Other Accounts of What You Read in Mark 3
Understanding the Scriptures
|Withered (v. 1)||Disabled, deformed, or shrunk|
|Grieved (v. 5)||Sad|
|Herodians (v. 6)||Jews who supported Rome, and Herod, the local governor, in particular|
|Wait on him (v. 9)||Be ready and available for him|
|Throng (v. 9)||Crowd, get uncomfortably close|
|Plagues (v. 10)||Sicknesses|
|Straitly charged (v. 12)||Strongly or firmly told|
|Lay hold on him (v. 21)||Take charge and watch over him|
|Beelzebub (v. 22)||Satan|
|Spoil (v. 27)||Steal|
|Blaspheme against the Holy Ghost (v. 29)||Wilfully deny Christ (see Bible Dictionary, “blasphemy,” second paragraph, p. 626)|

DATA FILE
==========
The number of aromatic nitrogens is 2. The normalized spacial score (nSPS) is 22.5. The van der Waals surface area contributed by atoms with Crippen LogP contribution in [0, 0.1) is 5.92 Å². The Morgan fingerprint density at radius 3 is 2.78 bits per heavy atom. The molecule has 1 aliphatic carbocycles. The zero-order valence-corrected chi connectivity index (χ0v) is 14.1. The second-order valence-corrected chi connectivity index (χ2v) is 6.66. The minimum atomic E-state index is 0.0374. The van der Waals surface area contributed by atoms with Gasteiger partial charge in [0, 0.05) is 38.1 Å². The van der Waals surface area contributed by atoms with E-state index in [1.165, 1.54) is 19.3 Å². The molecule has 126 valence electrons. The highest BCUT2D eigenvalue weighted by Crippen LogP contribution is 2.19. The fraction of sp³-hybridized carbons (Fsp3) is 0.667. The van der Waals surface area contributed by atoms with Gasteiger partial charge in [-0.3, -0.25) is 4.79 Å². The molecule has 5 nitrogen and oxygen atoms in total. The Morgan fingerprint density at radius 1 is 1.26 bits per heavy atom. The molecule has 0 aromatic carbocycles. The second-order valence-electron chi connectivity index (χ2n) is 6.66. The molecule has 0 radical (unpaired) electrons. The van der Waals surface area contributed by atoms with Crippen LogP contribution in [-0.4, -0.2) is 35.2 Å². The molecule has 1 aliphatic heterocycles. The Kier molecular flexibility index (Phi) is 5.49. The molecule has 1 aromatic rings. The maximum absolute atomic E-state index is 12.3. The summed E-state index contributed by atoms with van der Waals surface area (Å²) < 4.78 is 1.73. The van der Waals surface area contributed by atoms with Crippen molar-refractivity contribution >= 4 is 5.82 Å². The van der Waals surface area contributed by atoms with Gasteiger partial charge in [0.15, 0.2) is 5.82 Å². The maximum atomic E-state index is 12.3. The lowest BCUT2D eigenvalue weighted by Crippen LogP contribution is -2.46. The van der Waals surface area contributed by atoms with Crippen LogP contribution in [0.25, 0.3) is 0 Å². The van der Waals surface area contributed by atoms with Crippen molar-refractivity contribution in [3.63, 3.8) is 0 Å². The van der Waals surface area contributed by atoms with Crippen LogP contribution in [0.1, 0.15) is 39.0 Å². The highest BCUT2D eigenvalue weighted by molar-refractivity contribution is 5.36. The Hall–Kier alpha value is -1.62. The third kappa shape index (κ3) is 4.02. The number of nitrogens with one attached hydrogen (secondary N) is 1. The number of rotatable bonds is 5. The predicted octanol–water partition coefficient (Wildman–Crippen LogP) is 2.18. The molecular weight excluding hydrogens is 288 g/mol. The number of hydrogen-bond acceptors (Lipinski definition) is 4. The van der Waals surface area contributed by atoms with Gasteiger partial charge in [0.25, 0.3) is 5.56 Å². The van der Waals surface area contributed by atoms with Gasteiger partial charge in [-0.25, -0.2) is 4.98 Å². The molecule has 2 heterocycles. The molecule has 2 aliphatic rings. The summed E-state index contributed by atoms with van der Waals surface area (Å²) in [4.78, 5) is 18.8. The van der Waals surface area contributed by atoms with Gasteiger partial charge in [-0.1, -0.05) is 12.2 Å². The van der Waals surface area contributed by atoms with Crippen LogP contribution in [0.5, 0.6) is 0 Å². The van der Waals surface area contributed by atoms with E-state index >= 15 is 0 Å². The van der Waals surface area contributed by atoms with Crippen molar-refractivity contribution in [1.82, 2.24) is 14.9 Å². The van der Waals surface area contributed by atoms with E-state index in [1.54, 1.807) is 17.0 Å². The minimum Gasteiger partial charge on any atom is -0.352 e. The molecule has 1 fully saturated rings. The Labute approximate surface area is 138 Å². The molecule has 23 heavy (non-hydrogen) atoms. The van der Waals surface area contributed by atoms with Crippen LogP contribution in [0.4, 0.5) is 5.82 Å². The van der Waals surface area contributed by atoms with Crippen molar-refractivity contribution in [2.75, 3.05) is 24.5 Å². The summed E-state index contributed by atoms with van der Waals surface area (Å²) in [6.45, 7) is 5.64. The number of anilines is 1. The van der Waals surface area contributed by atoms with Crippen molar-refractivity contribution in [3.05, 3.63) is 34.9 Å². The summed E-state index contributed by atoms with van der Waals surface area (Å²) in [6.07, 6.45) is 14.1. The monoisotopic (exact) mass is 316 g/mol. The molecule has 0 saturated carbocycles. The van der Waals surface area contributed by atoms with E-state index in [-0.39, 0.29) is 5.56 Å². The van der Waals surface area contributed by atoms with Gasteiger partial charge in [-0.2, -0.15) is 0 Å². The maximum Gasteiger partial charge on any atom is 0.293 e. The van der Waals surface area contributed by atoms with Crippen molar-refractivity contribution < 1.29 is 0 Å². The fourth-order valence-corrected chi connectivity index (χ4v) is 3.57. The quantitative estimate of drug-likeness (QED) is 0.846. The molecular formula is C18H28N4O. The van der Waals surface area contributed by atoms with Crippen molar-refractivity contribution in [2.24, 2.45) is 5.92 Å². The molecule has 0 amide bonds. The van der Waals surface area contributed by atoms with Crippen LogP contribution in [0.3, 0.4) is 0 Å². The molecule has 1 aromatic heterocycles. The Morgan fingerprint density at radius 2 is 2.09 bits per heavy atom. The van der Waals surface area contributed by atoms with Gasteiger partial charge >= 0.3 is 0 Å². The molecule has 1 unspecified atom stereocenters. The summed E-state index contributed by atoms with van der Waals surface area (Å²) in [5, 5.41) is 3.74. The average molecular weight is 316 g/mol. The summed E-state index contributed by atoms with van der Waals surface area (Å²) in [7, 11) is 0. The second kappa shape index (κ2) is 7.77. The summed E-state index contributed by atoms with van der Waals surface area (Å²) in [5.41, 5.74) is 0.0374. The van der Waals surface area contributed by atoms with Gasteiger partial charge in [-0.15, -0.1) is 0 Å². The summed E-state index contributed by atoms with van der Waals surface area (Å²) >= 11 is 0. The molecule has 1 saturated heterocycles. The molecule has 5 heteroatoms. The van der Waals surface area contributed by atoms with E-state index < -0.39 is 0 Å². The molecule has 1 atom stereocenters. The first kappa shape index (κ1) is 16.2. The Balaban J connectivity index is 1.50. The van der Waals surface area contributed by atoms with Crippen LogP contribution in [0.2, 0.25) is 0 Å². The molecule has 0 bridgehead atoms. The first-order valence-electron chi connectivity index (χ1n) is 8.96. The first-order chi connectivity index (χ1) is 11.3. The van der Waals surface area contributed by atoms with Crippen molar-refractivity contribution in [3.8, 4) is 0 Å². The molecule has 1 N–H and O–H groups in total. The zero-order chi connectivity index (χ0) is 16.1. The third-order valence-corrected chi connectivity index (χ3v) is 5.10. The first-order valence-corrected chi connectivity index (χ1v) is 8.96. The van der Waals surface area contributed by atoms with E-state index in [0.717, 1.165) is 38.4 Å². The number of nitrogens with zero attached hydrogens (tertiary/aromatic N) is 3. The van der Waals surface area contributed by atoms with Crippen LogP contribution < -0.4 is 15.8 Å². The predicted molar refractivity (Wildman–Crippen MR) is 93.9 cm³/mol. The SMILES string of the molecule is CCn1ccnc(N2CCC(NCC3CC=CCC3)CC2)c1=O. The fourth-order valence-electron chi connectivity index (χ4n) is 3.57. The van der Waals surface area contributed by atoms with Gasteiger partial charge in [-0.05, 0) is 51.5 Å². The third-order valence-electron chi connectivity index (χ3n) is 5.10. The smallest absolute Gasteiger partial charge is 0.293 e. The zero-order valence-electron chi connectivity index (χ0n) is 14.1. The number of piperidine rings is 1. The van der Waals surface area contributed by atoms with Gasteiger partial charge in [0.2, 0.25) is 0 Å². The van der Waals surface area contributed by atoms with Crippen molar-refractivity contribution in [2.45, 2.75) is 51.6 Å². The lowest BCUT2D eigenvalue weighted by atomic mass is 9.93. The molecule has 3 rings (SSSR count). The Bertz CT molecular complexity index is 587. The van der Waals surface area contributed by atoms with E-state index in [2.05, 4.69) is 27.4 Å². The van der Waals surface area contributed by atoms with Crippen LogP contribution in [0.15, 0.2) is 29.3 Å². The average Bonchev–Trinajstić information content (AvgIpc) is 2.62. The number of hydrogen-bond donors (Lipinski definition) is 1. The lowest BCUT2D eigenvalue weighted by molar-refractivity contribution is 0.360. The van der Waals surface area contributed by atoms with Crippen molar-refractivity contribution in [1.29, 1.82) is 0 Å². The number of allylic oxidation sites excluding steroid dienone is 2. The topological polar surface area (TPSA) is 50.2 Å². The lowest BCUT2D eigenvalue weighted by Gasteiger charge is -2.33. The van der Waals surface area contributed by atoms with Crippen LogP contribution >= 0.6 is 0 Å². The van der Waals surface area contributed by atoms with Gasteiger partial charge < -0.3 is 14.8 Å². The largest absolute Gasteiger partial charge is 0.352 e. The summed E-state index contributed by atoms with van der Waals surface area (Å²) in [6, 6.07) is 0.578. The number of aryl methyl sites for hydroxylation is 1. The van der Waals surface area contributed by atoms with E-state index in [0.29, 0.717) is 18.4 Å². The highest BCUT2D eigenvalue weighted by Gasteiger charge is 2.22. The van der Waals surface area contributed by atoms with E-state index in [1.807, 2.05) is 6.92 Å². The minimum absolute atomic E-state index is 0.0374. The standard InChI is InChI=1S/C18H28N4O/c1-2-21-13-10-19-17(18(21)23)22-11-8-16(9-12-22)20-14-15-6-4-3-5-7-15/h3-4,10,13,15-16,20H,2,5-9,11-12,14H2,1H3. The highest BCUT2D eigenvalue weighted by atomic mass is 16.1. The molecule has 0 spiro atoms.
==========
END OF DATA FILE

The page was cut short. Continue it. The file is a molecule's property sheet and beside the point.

Studying the Scriptures
Do either activity A or B as you study Mark 3.
The Importance of Our Motives
The story told in Mark 3:1–6 gives us interesting insight into the minds of the Pharisees. As you study those verses, answer the following questions:
What were the Pharisees looking for when they watched Jesus? (see also the introduction to Matthew 12 in this study guide, p. 20).
From whom does the power come to heal?
What does this incident tell us about what is important to Jesus and what was important to the Pharisees?
What are some examples of things people do today on the Sabbath that follow the traditions of men rather than the inspiration of God?
The Family of Christ
In Mark 3:31–35 Jesus was not saying that His mother and family were not important. He was again focusing attention on the most important reasons for His coming to earth.
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